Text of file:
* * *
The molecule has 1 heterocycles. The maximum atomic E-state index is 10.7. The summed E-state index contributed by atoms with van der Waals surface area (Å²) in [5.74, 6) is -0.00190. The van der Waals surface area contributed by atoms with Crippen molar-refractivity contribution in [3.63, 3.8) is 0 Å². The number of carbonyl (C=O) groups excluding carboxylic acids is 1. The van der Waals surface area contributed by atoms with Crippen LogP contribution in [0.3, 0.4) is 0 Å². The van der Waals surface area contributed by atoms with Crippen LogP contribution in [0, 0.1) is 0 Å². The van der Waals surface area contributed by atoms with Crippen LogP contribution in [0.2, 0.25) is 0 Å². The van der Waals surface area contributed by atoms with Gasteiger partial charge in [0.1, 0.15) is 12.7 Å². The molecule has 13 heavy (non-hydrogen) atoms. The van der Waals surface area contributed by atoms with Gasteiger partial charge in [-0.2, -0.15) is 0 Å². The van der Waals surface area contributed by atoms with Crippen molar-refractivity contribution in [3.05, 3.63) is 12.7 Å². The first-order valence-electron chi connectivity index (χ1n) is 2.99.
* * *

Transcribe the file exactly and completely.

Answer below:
The molecule has 1 heterocycles. The maximum atomic E-state index is 10.7. The summed E-state index contributed by atoms with van der Waals surface area (Å²) in [5.74, 6) is -0.00190. The van der Waals surface area contributed by atoms with Crippen molar-refractivity contribution in [3.63, 3.8) is 0 Å². The number of carbonyl (C=O) groups excluding carboxylic acids is 1. The van der Waals surface area contributed by atoms with Crippen LogP contribution in [0.3, 0.4) is 0 Å². The van der Waals surface area contributed by atoms with Crippen LogP contribution in [0, 0.1) is 0 Å². The van der Waals surface area contributed by atoms with Crippen LogP contribution in [0.2, 0.25) is 0 Å². The van der Waals surface area contributed by atoms with Gasteiger partial charge in [0.1, 0.15) is 12.7 Å². The molecule has 13 heavy (non-hydrogen) atoms. The van der Waals surface area contributed by atoms with Gasteiger partial charge in [-0.2, -0.15) is 0 Å². The van der Waals surface area contributed by atoms with Crippen molar-refractivity contribution in [3.05, 3.63) is 12.7 Å². The first-order valence-electron chi connectivity index (χ1n) is 2.99.